Last week my grandson and I walked up Humpback. I first made that trip with my cousin over 50 years ago. I love to go out on the rocks and find that perfect spot where I can look out on both the Shenandoah and Rockfish Valleys. I was a little nervous about taking a six year old with me. I knew he had the stamina to make the trip but I was not sure what his reaction would be once we got to the top. I was not certain he would join me out on the rocks. Much to my surprise and dismay he exhibited no fear whatsoever. In fact I became the one who got rather cautious as Andy showed absolutely no fear. He wanted to run around and climb on the rocks, as if there were no consequences to a slip or faulty step. Imagine, living life without the fear of death. Actually, isn’t that what Easter is all about? Isn’t Easter the celebration of the elimination of the fear of death?
I suspect this morning, all through Rockfish Valley, folks have put on their Sunday best to go to church to celebrate the resurrection of Jesus. Depending on which doors you enter, the story will be told with varying degrees of detail. Some ministers will tell the story as if they were right there with Mary and Martha. Others will weave a tapestry of emotions that invite you to rise and fall with the timbre of the preacher’s voice. No matter the method, every preacher wants you to embrace the fearlessness of my grandson who ignored death while dancing on Humpback.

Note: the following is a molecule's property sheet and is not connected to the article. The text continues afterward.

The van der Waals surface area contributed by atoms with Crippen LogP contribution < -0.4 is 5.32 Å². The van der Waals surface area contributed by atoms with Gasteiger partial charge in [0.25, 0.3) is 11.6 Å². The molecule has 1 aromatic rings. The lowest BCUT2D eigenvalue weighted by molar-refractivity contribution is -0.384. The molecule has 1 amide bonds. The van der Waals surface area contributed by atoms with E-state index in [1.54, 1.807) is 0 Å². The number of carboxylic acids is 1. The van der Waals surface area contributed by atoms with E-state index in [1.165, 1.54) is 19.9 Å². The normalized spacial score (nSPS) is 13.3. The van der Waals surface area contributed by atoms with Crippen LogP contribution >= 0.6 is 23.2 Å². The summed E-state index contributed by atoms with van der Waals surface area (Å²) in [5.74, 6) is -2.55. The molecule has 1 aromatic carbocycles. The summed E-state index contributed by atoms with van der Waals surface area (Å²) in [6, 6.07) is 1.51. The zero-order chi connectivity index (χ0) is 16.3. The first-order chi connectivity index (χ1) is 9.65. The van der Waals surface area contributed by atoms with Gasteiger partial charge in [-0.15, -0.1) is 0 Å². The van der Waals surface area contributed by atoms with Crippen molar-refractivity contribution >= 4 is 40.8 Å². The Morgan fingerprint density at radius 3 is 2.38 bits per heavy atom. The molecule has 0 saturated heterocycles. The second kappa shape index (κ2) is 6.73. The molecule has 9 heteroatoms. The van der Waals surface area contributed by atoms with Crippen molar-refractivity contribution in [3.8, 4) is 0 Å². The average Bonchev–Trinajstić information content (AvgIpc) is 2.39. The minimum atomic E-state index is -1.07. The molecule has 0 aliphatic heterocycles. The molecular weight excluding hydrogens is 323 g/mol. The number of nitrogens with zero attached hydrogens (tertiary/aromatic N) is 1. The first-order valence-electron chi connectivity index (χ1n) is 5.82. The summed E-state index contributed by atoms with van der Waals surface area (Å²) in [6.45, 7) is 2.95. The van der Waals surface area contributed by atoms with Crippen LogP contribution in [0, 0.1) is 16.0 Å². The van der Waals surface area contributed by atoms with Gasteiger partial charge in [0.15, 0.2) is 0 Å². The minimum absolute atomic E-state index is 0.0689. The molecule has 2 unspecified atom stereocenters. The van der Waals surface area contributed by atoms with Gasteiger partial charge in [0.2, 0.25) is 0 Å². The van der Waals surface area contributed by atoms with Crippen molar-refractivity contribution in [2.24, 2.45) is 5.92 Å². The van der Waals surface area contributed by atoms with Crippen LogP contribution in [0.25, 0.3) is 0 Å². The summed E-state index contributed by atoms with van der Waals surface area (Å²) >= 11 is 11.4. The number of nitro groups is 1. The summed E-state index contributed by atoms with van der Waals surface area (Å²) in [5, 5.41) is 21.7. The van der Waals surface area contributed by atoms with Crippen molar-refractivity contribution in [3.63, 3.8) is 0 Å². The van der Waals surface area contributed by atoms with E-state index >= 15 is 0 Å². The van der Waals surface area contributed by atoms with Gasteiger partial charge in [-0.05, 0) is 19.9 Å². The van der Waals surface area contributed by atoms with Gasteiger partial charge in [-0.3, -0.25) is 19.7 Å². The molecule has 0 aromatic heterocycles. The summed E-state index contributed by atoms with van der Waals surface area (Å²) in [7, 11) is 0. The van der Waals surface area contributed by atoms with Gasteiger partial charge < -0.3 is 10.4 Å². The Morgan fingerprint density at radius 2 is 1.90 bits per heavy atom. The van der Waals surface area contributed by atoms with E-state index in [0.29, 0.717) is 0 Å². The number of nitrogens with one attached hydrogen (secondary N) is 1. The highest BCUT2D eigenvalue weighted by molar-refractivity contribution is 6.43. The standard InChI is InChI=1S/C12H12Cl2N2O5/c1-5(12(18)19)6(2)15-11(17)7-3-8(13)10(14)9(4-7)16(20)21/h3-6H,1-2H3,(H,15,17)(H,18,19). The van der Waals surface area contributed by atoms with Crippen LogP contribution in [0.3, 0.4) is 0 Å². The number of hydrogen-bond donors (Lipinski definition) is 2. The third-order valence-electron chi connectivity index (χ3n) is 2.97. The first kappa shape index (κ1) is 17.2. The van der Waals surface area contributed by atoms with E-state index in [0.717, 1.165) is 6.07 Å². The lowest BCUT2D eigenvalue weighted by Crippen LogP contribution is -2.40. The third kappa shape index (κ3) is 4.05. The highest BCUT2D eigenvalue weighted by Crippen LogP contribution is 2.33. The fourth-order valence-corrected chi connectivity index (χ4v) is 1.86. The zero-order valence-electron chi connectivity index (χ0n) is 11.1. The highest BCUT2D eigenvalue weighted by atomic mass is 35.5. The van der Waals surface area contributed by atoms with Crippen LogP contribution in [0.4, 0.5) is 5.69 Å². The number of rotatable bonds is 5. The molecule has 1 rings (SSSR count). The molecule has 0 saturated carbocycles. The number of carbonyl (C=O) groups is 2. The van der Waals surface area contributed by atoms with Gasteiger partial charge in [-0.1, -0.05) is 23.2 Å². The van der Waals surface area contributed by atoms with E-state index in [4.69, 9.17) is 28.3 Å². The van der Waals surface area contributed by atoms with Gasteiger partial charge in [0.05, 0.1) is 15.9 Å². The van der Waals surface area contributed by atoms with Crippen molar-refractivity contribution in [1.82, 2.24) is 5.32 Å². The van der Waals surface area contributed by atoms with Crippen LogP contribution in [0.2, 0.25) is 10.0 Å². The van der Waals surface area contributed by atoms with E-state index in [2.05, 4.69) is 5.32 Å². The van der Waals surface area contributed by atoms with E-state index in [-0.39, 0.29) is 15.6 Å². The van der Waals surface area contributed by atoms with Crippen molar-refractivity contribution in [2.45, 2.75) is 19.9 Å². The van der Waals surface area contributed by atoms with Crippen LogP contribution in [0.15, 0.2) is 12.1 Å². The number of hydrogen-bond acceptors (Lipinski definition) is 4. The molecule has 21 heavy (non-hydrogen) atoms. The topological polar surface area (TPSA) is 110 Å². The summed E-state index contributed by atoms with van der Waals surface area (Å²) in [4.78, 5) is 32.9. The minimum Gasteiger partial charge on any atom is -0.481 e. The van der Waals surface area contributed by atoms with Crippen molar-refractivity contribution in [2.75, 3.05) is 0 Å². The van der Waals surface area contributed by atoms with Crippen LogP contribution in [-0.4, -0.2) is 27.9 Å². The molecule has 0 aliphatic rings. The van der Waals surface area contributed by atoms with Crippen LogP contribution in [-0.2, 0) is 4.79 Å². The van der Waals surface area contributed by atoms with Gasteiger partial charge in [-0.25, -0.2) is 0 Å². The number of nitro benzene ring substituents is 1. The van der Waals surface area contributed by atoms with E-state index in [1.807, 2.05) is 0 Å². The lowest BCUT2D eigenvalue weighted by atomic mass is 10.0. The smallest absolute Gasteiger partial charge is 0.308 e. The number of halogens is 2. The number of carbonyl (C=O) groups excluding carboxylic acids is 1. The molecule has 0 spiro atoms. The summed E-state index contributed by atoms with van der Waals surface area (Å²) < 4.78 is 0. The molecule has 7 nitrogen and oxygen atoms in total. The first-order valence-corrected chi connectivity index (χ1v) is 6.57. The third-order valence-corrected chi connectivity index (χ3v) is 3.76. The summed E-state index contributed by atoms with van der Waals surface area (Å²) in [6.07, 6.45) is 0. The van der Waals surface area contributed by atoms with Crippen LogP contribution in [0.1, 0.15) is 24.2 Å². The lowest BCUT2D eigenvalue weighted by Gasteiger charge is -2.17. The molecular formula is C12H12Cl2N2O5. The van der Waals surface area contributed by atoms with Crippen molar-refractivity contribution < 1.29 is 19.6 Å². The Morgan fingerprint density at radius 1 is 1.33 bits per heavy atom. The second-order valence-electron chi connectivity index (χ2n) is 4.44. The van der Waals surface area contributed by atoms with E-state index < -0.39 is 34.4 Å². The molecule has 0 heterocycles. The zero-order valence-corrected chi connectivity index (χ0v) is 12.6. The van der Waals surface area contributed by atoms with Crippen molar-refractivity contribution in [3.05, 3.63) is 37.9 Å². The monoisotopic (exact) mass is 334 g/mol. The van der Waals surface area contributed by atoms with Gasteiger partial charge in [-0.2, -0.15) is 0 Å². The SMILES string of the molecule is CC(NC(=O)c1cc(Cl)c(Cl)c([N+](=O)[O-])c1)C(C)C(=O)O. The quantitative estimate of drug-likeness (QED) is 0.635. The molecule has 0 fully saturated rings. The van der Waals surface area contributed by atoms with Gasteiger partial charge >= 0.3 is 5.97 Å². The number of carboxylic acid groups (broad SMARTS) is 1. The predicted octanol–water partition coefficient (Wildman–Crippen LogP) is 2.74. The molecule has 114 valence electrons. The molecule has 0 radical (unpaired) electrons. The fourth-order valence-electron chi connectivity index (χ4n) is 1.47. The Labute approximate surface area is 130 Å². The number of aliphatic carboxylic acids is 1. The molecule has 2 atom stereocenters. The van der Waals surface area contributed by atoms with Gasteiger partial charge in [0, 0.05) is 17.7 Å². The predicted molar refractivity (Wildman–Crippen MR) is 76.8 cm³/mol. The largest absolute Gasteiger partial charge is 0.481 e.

What actually happened on that Sunday Morning so many years ago? If you want the definitive answer based on eye-witnessed accounts, you came to the wrong church. I find the Gospels to be less than helpful. Each has a different version of the same event. The writers of John and Matthew claim Jesus appeared in the garden. Mark and Luke report an angel stating Jesus had risen and was not to be found. In Matthew’s version the disciples are instructed to travel to Galilee to meet with Jesus. In Luke and John, Jesus first appears in or around Jerusalem. In Luke the ascension occurs just outside Jerusalem. In Matthew, Jesus ascends in a mountain in Galilee. And what about Mark? A second ending was written to keep the gospel more in line with the other gospels. So what actually happened?
Some folks find these inconsistencies troubling. Other folks go to great lengths to homogenize the gospels into one definitive version. A few suggest the confusion of the gospel writers only hides what we dare not admit; maybe no one really witnessed the resurrection at all.
From my perspective, the inconsistencies do not detract from the power of Easter. Each gospel writer concludes their story with a celebration of the risen Christ. The differences in their reporting are inconsequential. I would suggest the proof of the resurrection is not in the sightings of Jesus, but in the reaction of the disciples.
None of the writers of the Gospels are particularly complimentary toward the pre-resurrection disciples. On more than one occasion Jesus questioned their ability to fully understand what was happening. Peter came up short numerous times. Jesus often seemed exasperated with the whole bunch. And then there was Holy Week. One by one the disciples sneaked away. Only John was reported to have been at the crucifixion and that is only recorded in the Gospel of John. Where did they go? I have no idea. Why did they go? We all know the reason. They were afraid.